Guest column, submitted by Allison Moroni, Lung Health Manager at the American Lung Association of the Mountain Pacific
We recognize the pink ribbon for breast cancer and the red dress for women’s heart health. Yet lung cancer takes the lives of more than 150,000 people each year- more than colon, breast and prostate cancers combined- and in 1987 surpassed breast cancer as the leading cause of cancer deaths in women. In the past 35 years, lung cancer rates have increased a dramatic 116 percent in women. But there’s a good chance you can’t recall a ribbon or symbol for it.
The lung cancer five-year survival rate is a dismal 16.3 percent- considerably lower than many other leading cancers including breast (90 percent), colon (65.2 percent) and prostate (99.9 percent). Tragically, more than half of those with lung cancer die within one year of diagnosis, due to the cancer frequently being found in its most lethal end stages. Currently only 15 percent of lung cancer is detected in the early, more treatable stages, mainly because the disease presents few symptoms. If symptoms are present, they can include:
- A cough that doesn’t go away and gets worse over time
- Constant chest pain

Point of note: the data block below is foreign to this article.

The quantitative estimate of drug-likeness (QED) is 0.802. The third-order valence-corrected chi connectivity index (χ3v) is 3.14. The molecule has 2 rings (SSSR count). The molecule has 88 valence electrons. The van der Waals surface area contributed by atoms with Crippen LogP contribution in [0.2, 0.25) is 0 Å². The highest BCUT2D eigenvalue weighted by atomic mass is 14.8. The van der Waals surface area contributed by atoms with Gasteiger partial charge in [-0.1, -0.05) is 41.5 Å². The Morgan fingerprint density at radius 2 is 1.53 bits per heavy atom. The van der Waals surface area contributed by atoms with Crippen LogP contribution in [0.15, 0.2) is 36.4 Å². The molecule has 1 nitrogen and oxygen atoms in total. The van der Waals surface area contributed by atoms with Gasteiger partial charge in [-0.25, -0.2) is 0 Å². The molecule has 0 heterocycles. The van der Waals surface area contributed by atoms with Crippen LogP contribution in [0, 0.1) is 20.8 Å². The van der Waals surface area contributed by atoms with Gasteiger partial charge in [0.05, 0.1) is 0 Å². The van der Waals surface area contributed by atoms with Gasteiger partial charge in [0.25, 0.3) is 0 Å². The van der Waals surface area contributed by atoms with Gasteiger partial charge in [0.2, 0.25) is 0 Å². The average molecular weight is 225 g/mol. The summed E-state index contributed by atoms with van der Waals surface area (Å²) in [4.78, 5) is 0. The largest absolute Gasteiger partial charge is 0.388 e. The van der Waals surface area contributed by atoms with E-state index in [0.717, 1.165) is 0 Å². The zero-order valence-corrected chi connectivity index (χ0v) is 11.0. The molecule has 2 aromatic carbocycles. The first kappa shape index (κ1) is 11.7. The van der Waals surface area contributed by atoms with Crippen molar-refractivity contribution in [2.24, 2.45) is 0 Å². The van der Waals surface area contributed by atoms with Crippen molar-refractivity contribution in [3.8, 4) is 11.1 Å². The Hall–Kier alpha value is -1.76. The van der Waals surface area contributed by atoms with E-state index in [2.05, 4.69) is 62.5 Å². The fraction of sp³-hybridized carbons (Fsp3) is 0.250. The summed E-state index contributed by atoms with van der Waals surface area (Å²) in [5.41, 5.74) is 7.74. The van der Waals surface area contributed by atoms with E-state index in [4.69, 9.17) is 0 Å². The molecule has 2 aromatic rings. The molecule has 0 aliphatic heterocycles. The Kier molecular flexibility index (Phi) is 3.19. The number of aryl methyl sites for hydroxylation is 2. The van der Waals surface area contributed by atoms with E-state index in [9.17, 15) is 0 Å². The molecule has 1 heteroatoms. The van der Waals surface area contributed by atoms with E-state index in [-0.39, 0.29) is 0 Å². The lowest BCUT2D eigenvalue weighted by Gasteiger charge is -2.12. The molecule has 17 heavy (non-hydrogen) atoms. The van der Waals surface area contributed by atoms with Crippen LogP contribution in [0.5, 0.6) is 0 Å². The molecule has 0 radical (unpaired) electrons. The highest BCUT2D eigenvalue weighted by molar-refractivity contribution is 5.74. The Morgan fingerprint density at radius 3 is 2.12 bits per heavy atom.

- Shortness of breath, or wheezing
- Frequent lung infections, such as bronchitis or pneumonia
- Coughing up blood
Until recently there has been no widely accepted screening tool to detect lung cancer at an early stage. There is now growing consensus that an annual low-dose CT screening should be recommended for individuals at high risk for lung cancer, and the American Lung Association has created an online tool, found at LungCancerScreeningSavesLives.org, to help people determine if they meet the guidelines. Visitors answer simple yes/no questions that lead to a recommendation for a low-dose CT scan or not based on personal history and risk factors. A high-risk candidate is a current or former smoker age 55-79 who smoked the equivalent of 30 pack years (a pack a day for 30 years or 2 packs a day for 15 years) and has smoked within the past 15 years. If this screening were widely implemented, 3,000 to 4,000 lives could be saved every year.
Yet we can’t forget that lung cancer can strike in those who have never smoked and lead healthy and active lifestyles. Exposure to radon, a colorless and odorless gas that occurs naturally in soil and can enter buildings through cracks and gaps, is the second-leading cause of lung cancer, accounting for around 20,000 deaths each year. Secondhand smoke and occupational respiratory hazards can also cause lung cancer. We encourage all women to contact their primary care physician if they find themselves short of breath in an activity that used to be easy, or have any of the symptoms listed above
If you are a lung cancer patient or survivor, or lost a loved one to lung cancer, and want to join the American Lung Association in their fight to get lung cancer the attention and research funding necessary to save more lives, contact Allison Moroni at email@example.com or 206-512-3294.